ILNews

Court rules on public defender fee imposition

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The Indiana Court of Appeals has decided that a state statute’s indigency hearing requirement doesn’t apply when a defendant has entered into a cash bail-bond agreement, meaning a trial court can use that bond money to pay court costs such as the imposed public defender fee.

A unanimous ruling came Friday in Lisa R. Wright v. State of Indiana, No. 57A03-1010-CR-570, affirming a ruling by the Noble Circuit Court.

Wright had pleaded guilty to Class B felony methamphetamine dealing and posted a cash bail-bond agreement pursuant to Indiana Code 35-33-8-3.2(a)(2), depositing 10 percent of the $10,000 bond. The agreement said the trial court could use that money to pay fines, fees, and costs in the event she failed to show up or was convicted. She requested and was appointed a public defender and ended up pleading guilty and receiving a six-year sentence. The court subsequently ordered that the escrow money from what she’d paid for bond be used to pay various costs, such as the $100 public defender fee.

On appeal, Wright argued the trial court didn’t explicitly find that she could pay the fee imposed and that it hadn’t held a hearing to determine whether she was actually indigent. The state argued that she ignored the fact that the public defender fee was paid from the $1,000 bond, per the agreement she’d entered.

The appellate panel looked at the state statutes, and determined the trial court didn’t err in how it used the money without a holding a hearing because Wright had entered into a contract through the agreement and that stood.

Though Wright cited a 2006 case from the intermediate appellate court, this panel found that state statute had been amended since to specifically allow for trial judges to do what happened in Wright’s case.

“A plain reading of Section 35-33-8-3.2(a)(2) as amended leads us to the conclusion that the absence of language requiring an indigency hearing means that when a bail bond agreement is executed, such a hearing is not required,” the court wrote.

“Moreover, to impose the hearing requirement of Section 33-37-2-3(a) where a defendant executed an agreement pursuant to Section 35-33-8-3.2(a)(2), would render the bail bond agreement meaningless. In addition, this Court has recognized that when a defendant posts a cash bail bond pursuant to Indiana Code Section 35-33-8-3.2, the trial court has authority to impose public defender costs.”

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  1. All the lawyers involved in this don't add up to a hill of beans; mostly yes-men punching their tickets for future advancement. REMF types. Window dressing. Who in this mess was a real hero? the whistleblower that let the public know about the torture, whom the US sent to Jail. John Kyriakou. http://www.nytimes.com/2013/01/26/us/ex-officer-for-cia-is-sentenced-in-leak-case.html?_r=0 Now, considering that Torture is Illegal, considering that during Vietnam a soldier was court-martialed and imprisoned for waterboarding, why has the whistleblower gone to jail but none of the torturers have been held to account? It's amazing that Uncle Sam's sunk lower than Vietnam. But that's where we're at. An even more unjust and pointless war conducted in an even more bogus manner. this from npr: "On Jan. 21, 1968, The Washington Post ran a front-page photo of a U.S. soldier supervising the waterboarding of a captured North Vietnamese soldier. The caption said the technique induced "a flooding sense of suffocation and drowning, meant to make him talk." The picture led to an Army investigation and, two months later, the court martial of the soldier." Today, the US itself has become lawless.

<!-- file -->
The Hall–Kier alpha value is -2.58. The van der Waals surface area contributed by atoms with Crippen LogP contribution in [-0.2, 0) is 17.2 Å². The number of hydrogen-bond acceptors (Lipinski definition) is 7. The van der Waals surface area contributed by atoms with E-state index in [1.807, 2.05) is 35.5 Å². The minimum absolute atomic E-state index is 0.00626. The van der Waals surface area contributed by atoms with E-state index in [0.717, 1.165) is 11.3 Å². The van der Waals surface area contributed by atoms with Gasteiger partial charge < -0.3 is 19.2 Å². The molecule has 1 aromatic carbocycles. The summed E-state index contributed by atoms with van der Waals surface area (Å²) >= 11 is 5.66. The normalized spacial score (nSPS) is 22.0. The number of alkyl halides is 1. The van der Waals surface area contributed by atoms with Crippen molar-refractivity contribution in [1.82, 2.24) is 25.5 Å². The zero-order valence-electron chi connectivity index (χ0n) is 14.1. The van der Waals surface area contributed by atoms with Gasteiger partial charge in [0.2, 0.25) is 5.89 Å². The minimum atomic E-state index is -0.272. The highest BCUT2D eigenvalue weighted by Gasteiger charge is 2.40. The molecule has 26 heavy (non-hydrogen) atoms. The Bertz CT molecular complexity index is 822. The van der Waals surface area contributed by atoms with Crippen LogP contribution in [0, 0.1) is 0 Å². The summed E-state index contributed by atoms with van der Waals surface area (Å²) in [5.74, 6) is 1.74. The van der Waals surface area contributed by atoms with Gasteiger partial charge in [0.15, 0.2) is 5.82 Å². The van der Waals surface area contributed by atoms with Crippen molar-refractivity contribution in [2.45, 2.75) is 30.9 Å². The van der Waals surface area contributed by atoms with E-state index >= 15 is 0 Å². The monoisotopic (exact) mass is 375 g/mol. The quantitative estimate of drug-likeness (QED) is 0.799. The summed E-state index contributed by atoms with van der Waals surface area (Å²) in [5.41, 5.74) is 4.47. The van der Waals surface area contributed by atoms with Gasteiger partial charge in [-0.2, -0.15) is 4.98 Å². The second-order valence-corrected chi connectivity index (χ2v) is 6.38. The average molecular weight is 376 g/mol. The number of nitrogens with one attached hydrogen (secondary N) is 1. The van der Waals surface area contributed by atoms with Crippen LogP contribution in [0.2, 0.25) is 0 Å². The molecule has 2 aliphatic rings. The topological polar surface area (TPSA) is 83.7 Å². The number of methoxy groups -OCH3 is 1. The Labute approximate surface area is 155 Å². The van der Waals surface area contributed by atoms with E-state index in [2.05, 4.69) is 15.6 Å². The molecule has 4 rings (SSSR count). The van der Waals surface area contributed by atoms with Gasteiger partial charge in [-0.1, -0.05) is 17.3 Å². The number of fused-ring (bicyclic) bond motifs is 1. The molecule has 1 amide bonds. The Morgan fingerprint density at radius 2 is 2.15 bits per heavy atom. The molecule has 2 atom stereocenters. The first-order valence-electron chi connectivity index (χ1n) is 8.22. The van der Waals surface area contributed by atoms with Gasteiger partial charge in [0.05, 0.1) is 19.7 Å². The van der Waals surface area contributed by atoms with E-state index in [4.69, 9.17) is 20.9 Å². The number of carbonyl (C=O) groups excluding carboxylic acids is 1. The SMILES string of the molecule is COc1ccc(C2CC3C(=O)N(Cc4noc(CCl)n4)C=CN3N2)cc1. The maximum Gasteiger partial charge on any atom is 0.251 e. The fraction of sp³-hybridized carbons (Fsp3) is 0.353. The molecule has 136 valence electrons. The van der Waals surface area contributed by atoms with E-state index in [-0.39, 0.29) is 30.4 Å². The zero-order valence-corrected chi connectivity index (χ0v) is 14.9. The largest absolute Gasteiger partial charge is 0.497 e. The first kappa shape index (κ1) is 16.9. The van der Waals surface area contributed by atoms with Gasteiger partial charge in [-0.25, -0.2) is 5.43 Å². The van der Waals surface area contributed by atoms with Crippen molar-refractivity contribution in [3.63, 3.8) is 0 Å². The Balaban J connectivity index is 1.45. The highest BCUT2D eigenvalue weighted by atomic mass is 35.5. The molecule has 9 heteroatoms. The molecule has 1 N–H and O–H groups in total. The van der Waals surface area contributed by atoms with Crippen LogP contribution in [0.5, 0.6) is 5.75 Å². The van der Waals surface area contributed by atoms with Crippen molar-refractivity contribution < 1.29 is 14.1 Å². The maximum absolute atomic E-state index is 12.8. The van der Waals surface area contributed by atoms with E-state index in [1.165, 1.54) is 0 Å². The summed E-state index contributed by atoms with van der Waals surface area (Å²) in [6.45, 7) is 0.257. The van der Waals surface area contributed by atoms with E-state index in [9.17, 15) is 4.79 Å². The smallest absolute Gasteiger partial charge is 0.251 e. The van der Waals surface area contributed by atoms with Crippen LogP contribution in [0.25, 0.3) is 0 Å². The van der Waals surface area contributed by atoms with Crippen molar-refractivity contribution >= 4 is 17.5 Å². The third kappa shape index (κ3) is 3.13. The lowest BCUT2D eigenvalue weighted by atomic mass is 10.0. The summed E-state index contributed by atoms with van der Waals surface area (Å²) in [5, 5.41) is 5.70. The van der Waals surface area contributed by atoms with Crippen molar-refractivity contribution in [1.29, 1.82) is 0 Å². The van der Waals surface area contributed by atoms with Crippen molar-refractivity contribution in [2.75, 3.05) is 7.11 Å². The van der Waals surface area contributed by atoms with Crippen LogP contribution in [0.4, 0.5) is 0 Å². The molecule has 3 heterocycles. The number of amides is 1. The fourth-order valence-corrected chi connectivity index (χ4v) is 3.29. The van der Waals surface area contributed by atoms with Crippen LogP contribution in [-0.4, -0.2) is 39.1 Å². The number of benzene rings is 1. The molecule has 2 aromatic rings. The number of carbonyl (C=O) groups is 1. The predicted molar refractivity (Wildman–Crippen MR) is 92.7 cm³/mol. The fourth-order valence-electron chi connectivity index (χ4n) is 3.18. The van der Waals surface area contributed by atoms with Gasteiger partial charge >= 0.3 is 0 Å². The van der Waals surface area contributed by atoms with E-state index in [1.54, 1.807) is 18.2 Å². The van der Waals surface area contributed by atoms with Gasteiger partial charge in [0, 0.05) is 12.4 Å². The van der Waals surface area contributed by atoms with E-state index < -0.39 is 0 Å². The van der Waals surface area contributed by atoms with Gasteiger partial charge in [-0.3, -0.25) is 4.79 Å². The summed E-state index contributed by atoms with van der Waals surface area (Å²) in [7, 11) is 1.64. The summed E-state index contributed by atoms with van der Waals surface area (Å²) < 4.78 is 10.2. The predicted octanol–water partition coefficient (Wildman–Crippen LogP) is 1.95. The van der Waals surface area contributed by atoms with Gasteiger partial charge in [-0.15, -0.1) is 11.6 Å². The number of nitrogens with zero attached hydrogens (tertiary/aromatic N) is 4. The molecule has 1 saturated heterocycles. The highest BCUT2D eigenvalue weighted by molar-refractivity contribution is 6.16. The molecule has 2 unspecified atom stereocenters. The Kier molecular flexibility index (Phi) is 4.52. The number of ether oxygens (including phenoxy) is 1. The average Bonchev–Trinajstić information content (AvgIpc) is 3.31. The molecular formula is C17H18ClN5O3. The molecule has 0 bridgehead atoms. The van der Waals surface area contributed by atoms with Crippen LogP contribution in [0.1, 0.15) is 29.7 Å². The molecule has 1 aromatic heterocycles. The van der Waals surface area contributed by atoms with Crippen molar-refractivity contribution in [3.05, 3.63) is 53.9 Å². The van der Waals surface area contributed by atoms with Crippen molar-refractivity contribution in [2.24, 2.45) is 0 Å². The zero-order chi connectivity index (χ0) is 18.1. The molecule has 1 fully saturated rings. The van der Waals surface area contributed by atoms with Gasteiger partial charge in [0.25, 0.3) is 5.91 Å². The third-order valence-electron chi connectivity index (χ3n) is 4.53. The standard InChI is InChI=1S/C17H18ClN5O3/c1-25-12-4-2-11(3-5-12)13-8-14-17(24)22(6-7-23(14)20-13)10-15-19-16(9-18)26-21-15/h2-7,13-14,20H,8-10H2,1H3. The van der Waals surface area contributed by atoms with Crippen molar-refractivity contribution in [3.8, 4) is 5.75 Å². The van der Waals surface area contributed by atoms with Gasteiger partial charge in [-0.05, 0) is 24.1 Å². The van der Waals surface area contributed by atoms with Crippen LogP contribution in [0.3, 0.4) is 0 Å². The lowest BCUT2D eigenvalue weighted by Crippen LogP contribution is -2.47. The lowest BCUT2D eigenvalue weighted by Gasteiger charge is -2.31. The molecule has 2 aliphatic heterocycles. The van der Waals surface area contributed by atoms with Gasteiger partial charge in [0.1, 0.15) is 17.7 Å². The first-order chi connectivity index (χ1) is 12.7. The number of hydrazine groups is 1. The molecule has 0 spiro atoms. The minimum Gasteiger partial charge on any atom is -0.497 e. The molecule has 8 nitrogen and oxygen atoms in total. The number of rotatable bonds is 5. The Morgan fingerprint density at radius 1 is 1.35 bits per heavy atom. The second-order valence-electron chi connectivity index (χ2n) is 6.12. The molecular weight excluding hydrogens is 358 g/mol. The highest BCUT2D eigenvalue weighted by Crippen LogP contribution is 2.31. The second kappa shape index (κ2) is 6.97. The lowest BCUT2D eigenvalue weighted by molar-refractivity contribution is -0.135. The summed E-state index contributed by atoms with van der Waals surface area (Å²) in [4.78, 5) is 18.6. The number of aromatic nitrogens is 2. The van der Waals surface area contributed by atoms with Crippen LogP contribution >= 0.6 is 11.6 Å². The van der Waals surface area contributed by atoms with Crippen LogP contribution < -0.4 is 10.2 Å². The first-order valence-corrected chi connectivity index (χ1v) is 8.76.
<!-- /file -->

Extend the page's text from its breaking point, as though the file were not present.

2. "Brain Damage" alright.... The lunatic is on the grass/ The lunatic is on the grass/ Remembering games and daisy chains and laughs/ Got to keep the loonies on the path.... The lunatic is in the hall/ The lunatics are in my hall/ The paper holds their folded faces to the floor/ And every day the paper boy brings more/ And if the dam breaks open many years too soon/ And if there is no room upon the hill/ And if your head explodes with dark forbodings too/ I'll see you on the dark side of the moon!!!

  3. It is amazing how selectively courts can read cases and how two very similar factpatterns can result in quite different renderings. I cited this very same argument in Brown v. Bowman, lost. I guess it is panel, panel, panel when one is on appeal. Sad thing is, I had Sykes. Same argument, she went the opposite. Her Rooker-Feldman jurisprudence is now decidedly unintelligible.

  4. November, 2014, I was charged with OWI/Endangering a person. I was not given a Breathalyzer test and the arresting officer did not believe that alcohol was in any way involved. I was self-overmedicated with prescription medications. I was taken to local hospital for blood draw to be sent to State Tox Lab. My attorney gave me a cookie-cutter plea which amounts to an ALCOHOL-related charge. Totally unacceptable!! HOW can I get my TOX report from the state lab???

  5. My mother got temporary guardianship of my children in 2012. my husband and I got divorced 2015 the judge ordered me to have full custody of all my children. Does this mean the temporary guardianship is over? I'm confused because my divorce papers say I have custody and he gets visits and i get to claim the kids every year on my taxes. So just wondered since I have in black and white that I have custody if I can go get my kids from my moms and not go to jail?

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